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Women often wear the wrong bra size: How to buy the right one for comfort

Many women don’t know they’re wearing the wrong bra for them – here’s a helpful guide to get it right, including how to put them to the test.

Finding a bra that fits is one of those things that women find frustratingly hard to get right. Ill-fitting bras is a widespread problem and it appears that many women don't even realise that they have the wrong size and shape bra for their body.

A well-fitting bra shouldn’t be uncomfortable to wear, no matter what your chest size is. It all boils down to finding the right one for your size and shape.

Yes, we know that’s easier said than done, so here’s a detailed guide to shopping for bras and the right way of putting them to the test.

A selection of women's bras. (Photo: Instagram/victoriassecret)




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This doesn’t just apply to young girls getting their first bra – every woman can benefit from the advice of a salesperson who is trained to help customers find their right fit.

You may think you know your body best, but these ladies have a lot more experience. Since they help to fit women of all shapes and sizes on an everyday basis, they might have good advice for you (how much of it you’d like to take is entirely your call).

Don’t forget that they are the ones who’d know the products they’re selling best and will therefore also know which among these will work to your shape and demands.


READ: Choosing the right sports bra can make exercise a less painful experience





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The best and only way to figure out what types of bras will work for you is to try on as wide a variety of bra designs as you can possibly manage. 

Don’t restrict your choices to styles or brands that you like or simply have gotten accustomed to wearing. You may prefer the look of a demi-cup bra, but may find that a full-cup style provides better support instead. Venture out and try different cuts, designs and fabrics, as well as from brands that you have never bought from before.

Always try the bra on, even if you’re simply replacing a style and size that you already own. The slightest weight fluctuations can impact your bra size in a significant way – so take note, especially if you are on a weight-loss plan or going through weight changes due to pregnancy.




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When putting on a bra, bend over towards the front so that your breasts fall entirely into the cups, then stand upright and buckle up, and then make strap adjustments if necessary. Doing so ensures an accurate fit, so that you can tell if it works for your body type or not.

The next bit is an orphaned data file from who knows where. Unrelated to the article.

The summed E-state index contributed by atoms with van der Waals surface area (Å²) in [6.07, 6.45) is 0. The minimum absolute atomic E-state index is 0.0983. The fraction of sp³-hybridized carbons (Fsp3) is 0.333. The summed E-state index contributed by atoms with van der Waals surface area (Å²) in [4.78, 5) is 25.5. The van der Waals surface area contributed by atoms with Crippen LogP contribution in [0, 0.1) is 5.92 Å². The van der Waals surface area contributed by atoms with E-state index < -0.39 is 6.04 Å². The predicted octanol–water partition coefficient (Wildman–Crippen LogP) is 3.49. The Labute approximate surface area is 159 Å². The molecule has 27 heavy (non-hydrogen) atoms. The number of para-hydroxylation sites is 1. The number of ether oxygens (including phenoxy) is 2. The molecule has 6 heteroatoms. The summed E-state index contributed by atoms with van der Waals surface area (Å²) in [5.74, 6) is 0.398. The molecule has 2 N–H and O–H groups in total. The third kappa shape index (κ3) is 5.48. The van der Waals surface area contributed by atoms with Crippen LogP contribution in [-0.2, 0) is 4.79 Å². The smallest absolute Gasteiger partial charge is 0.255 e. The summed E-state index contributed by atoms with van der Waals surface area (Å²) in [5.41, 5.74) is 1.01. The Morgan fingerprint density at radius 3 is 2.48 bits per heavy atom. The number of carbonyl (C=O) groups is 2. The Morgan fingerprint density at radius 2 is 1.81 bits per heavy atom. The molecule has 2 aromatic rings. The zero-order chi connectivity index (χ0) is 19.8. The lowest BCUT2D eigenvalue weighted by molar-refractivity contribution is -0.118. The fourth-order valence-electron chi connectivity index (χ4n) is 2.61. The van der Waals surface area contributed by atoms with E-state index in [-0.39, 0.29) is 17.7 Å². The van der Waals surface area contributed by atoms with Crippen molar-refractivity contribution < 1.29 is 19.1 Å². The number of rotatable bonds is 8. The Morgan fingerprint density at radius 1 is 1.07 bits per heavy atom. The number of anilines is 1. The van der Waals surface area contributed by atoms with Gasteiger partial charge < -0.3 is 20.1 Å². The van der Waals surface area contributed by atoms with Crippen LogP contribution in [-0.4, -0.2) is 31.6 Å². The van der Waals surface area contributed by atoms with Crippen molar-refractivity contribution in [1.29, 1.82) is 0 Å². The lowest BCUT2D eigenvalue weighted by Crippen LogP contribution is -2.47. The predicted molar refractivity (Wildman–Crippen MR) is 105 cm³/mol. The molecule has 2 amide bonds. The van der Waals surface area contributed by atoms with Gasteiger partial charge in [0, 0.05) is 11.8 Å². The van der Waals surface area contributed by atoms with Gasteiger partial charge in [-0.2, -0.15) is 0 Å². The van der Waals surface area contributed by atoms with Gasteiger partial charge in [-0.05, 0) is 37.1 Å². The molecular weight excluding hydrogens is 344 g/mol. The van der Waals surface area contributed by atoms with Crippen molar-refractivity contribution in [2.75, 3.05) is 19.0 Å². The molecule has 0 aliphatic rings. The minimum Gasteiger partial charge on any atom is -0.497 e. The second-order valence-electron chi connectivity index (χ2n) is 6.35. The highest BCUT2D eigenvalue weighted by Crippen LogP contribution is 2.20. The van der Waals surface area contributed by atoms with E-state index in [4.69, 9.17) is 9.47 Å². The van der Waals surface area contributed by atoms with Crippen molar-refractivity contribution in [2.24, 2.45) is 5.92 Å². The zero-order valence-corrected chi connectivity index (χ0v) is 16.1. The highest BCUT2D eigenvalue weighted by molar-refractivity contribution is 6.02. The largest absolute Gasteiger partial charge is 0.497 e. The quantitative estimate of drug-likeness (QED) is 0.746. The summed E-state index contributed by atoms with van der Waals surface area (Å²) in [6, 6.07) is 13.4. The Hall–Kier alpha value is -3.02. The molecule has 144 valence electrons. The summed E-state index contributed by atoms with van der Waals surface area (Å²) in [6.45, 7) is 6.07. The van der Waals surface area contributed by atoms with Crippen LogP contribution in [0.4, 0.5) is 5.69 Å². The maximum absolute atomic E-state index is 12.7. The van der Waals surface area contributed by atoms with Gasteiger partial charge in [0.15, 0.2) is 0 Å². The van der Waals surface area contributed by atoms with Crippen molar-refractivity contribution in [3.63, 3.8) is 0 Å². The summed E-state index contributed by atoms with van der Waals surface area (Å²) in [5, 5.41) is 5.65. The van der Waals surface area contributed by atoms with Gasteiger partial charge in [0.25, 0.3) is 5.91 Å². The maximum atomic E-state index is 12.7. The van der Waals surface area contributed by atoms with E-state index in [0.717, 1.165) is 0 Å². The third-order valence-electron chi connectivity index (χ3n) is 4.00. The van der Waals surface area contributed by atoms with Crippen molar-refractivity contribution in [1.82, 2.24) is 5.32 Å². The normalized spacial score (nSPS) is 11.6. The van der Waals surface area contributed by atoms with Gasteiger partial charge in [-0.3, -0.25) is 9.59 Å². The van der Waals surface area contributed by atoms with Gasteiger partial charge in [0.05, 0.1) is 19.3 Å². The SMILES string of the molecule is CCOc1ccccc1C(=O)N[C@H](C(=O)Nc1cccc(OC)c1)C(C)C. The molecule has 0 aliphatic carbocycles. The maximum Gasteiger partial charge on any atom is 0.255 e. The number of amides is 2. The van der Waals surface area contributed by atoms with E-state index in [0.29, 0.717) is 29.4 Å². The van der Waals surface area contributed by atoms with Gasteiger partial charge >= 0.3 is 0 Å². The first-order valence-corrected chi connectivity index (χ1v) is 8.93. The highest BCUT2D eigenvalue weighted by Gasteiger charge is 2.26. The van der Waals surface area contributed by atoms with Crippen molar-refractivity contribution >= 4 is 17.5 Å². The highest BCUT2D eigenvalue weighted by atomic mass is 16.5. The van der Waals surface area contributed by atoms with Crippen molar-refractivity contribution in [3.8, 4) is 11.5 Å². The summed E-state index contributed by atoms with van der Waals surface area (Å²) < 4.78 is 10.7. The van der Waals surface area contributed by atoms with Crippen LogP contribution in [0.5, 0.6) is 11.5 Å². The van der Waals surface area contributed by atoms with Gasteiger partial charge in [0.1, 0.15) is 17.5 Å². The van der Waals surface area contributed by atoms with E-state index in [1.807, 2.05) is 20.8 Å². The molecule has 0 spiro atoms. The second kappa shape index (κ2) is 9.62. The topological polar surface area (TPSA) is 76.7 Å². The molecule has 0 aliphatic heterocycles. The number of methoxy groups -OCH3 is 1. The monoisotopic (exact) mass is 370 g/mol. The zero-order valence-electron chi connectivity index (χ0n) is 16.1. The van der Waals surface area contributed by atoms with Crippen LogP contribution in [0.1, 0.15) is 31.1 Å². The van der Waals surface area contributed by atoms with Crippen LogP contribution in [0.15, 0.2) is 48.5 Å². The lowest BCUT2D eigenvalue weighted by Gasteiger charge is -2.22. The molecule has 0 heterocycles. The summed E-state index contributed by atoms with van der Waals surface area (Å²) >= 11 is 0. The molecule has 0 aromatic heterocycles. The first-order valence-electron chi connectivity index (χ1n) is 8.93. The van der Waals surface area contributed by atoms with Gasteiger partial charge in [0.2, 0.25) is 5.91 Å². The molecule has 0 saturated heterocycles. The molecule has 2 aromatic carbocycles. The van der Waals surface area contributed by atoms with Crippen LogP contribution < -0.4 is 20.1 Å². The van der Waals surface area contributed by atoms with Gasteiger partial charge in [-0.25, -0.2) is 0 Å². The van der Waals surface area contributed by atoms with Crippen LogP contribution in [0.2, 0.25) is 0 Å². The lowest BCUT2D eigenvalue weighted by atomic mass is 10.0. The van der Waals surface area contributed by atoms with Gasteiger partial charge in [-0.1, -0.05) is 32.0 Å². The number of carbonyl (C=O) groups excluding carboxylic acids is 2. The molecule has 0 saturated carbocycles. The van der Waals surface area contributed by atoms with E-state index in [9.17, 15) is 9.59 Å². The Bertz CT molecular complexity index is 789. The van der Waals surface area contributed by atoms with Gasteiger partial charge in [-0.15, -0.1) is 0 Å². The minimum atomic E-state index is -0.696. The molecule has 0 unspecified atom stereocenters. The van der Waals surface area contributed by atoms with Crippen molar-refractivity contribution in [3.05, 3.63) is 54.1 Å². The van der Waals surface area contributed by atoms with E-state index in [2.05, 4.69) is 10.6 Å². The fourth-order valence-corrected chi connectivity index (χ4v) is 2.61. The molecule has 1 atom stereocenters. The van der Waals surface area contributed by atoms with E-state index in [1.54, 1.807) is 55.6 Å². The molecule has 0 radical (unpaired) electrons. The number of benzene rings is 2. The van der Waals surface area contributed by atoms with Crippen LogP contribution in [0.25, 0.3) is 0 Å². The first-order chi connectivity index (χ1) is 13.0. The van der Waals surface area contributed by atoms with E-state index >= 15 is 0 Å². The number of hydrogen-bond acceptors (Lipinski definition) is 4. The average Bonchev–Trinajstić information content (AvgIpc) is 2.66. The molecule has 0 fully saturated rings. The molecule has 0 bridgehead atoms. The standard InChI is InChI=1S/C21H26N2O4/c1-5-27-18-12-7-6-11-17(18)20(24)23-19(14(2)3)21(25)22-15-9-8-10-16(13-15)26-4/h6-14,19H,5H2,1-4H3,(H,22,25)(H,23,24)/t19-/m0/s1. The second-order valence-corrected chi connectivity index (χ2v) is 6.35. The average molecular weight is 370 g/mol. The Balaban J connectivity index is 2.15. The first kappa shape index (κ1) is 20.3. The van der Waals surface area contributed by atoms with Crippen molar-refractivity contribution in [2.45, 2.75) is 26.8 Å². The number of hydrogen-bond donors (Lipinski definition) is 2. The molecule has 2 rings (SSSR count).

READ: Is that bikini unflattering? How to choose the right swimwear for your body type





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If the cups are gaping at the top when you put the bra on, you’ll likely need a smaller cup size. Obviously, you also shouldn’t be spilling out too much from the cups; if the edges of the cups are pressing down on your breasts as well, you’ll definitely need to go up a size or two, or perhaps go for a style that provides more coverage for you.

Also check that the bottom rims of the bra cups are sitting comfortably on your rib cage – they should not be lifted up or digging into your skin. If either is happening, you’ll need to change either the cup or band size.

For convenience, we’d suggest you bring a range of sizes into the fitting room – the size that you usually wear, as well as the cup and band sizes right below and above that particular size, so that you can easily compare which has a better fit.




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When trying on a bra, always adjust the straps and band to customise the fit to your body. Straps should always sit right above the point where they are attached to the bra – if you should have sloping shoulders and find that straps are always slipping off them, look out for bras with straps that are attached further in towards the centre, as opposed to those that are attached nearer the sides.

With the bra on, check that the band is level with the front. It should never sit higher or lower than that – if that is the case, you may need to tighten the band, go for a smaller band size, or simply lengthen the straps.

At the same time, the band shouldn’t be so tight that it’s digging into your back. There may be some leeway for adjustment but don’t buy a bra that you have to fasten on the innermost hook – because fabric stretches out over time, you’ll find that bra will be too loose on you pretty soon.

Many women make the mistake of thinking that the bra straps are what is mainly providing support for the breasts. The band is actually more crucial as it’ll hold your breasts inwards against your chest, reducing weight stress caused by motion. That’s not to say that the straps are useless, of course – they provide additional support by lifting up your chest.


READ: Worried about gravity taking a toll on your bust? Take these preventive steps





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Do you hate it when seams and lace on bras show through your clothes? The next time you go shopping for bras, wear a fitted T-shirt – if there are such fit issues, they’ll show up especially if the tee is stretchy or in a jersey material, that will help you determine how much lace to go with or if said lace is not well placed.



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While bra sizes are standardised across the world, it’s not unusual to find slight differences in production measurements from brand to brand. In fact, they frequently vary even across different styles produced by a single brand. So, don’t buy bras without trying them on and assume that the fit will be fine as long as you take your usual size.

Source: CNA/yy